Overconsumption by wealthy countries is a major driver of our environmental crises. Our impact on the environment can be described as our consumption per person multiplied by our numbers. With global consumption continuing to increase due to a large number of people escaping poverty, it is crucial that we embrace more sustainable economic systems and cut back on excess consumption where possible.
A person living in Nigeria produces 11 times less CO2 consumption emissions per year than the average UK citizen, and 24 times less than someone living in the US.
According to the Global Footprint Network, if all 7.8 billion of us lived like the average Brit, we'd need three planets to meet our natural resource demand without going into ecological overshoot, and five planets if we all consumed at the level of the average American.
These figures can be very eye-opening as most people don't think their lifestyle is particularly excessive! The good news is that there are some very effective ways to reduce your personal environmental footprint. Aside from choosing a small family, here's a few things you can do.
We live in a world that tries to convince us that we always need more. More babies, more money, more stuff. This toxic growth-obsessed thinking is at the heart of the environmental crisis. So much of what we buy — mobile phones, clothes, cars, laptops, etc. — ends up being tossed aside for newer, fancier versions. With 7.8 billion of us and counting, 'reduce, reuse, recycle' really does make a big difference. Managing the huge amount of landfill waste we collectively produce is going to become increasingly difficult with more and more people and less and less space to store it.
Avoiding buying a lot of things we don't need and paying that little bit extra for durable goods that are produced in an ethical and environmentally-friendly manner goes a long way. Make sure that most of the waste you do produce can be recycled.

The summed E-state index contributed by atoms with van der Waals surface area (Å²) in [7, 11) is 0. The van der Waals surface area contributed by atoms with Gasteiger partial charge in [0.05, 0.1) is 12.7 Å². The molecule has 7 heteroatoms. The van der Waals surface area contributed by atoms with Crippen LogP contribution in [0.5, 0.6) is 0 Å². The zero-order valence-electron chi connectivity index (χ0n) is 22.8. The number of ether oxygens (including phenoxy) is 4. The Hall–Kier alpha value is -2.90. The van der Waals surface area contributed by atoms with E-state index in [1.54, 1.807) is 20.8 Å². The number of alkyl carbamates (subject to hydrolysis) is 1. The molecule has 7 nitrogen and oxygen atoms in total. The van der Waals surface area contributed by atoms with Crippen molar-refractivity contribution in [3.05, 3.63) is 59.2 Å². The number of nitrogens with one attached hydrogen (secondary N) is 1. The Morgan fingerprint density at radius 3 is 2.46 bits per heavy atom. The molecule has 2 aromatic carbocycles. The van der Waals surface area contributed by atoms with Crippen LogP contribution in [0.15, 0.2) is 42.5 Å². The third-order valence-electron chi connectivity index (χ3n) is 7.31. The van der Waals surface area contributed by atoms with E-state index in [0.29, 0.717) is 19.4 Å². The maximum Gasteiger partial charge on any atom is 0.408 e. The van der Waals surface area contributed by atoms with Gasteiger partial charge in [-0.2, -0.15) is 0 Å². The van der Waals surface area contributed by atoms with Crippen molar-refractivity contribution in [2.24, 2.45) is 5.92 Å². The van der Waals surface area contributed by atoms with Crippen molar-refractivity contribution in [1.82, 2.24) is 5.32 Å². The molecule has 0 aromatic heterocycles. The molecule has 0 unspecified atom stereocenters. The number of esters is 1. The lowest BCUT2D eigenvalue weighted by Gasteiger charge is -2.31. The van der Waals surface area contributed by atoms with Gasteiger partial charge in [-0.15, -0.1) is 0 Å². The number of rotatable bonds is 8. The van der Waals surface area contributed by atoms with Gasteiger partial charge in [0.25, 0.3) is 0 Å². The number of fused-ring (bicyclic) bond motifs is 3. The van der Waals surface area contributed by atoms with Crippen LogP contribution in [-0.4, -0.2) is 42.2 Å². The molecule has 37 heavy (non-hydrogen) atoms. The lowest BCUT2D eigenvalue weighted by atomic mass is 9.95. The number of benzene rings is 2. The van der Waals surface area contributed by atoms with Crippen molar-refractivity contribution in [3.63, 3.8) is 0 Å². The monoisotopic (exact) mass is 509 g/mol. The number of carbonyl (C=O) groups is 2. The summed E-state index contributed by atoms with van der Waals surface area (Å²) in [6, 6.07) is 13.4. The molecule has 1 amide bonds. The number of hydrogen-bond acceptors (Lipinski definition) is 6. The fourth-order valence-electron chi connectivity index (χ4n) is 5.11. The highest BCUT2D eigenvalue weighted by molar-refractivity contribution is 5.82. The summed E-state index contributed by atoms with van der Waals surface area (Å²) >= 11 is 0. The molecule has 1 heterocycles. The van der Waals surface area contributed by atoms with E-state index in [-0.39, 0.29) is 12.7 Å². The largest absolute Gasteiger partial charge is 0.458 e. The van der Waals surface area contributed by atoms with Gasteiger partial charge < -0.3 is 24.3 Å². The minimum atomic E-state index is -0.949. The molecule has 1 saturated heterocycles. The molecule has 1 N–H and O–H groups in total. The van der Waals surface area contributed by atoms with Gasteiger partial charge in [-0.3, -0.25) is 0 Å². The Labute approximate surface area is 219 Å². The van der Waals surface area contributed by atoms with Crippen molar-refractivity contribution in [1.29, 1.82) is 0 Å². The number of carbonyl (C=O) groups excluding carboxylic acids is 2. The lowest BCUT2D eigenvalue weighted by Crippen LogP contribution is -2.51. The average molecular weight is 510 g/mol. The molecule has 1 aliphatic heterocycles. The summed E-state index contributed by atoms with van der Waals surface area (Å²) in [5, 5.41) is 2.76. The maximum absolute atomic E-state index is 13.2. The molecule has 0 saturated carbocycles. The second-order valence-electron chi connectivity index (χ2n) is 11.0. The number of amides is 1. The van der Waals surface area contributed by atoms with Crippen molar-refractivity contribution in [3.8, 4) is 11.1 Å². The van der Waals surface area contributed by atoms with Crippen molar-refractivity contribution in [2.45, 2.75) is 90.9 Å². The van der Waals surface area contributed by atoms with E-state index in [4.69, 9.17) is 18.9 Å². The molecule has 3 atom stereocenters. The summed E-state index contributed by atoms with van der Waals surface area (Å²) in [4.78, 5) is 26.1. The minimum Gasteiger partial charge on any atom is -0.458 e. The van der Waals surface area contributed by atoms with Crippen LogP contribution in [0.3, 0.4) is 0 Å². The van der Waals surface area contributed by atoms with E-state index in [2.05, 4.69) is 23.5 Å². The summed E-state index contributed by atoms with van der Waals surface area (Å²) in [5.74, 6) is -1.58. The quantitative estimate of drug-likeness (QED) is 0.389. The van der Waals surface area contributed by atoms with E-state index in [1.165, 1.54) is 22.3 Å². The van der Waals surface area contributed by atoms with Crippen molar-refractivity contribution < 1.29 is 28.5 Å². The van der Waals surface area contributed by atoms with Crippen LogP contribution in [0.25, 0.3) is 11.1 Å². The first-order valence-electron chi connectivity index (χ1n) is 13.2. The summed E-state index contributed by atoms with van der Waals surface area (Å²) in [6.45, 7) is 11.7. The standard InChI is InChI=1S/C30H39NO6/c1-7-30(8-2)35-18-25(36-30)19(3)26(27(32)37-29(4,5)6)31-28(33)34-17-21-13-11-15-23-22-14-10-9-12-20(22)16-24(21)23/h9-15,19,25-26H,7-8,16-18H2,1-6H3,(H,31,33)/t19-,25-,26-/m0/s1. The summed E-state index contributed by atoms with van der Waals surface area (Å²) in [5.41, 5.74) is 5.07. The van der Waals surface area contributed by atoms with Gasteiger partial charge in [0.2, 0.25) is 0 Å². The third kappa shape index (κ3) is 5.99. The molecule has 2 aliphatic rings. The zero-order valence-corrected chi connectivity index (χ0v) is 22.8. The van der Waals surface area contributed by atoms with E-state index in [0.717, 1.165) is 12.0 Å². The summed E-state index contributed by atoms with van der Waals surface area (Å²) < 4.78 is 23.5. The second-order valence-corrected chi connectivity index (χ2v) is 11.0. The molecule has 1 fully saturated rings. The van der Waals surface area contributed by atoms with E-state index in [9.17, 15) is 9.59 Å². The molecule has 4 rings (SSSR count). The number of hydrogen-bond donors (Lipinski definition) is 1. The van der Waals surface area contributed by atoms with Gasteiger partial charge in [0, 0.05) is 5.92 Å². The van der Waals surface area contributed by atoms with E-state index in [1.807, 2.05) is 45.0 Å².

Reducing the amount of meat and dairy in your diet can make a big difference to the planet and is kinder to animals. Animal agriculture is responsible for a very large proportion of the greenhouse gas emissions that fuel climate change. Livestock farming is the biggest driver of deforestation and slurry run-off from farms is a major cause of water pollution and fish die-offs. The production of red meat in particular has a disproportionately big environmental impact as it is energetically inefficient. Cattle require a tremendous amount of water and feed during their lifetimes.
When possible, choose local, organic produce to limit transport emissions and support environmentally-friendly farming free of synthetic pesticide use.
Using a bicycle, public transportation, or even your own two feet to get around helps reduce air pollution and climate change emissions. If you are unable to live without a car, perhaps choose an electric one or enter a car-sharing scheme.
By far the biggest contributor to personal transport emissions is flying. Long distance flights in particular produce an enormous amount of carbon emissions per passenger. Avoiding air travel when possible is an excellent way to reduce your environmental footprint. When planning your next holiday, for example, why not consider going somewhere accessible by bus or train?
We are producing and throwing away more plastic than ever before. Single-use plastic can take thousands of years to break down and ends up accumulating in landfills, entering the ocean and killing marine wildlife. Try to avoid buying anything wrapped in single-use plastic and write to your nearby supermarkets asking them to stop unnecessary packaging.
Bring your own reusable bag and use a reusable bottle and cup when out and about. Buy produce from local markets if you are able and bring your own lunch to work. See how fast you can cut your total waste just by ditching single-use plastic!
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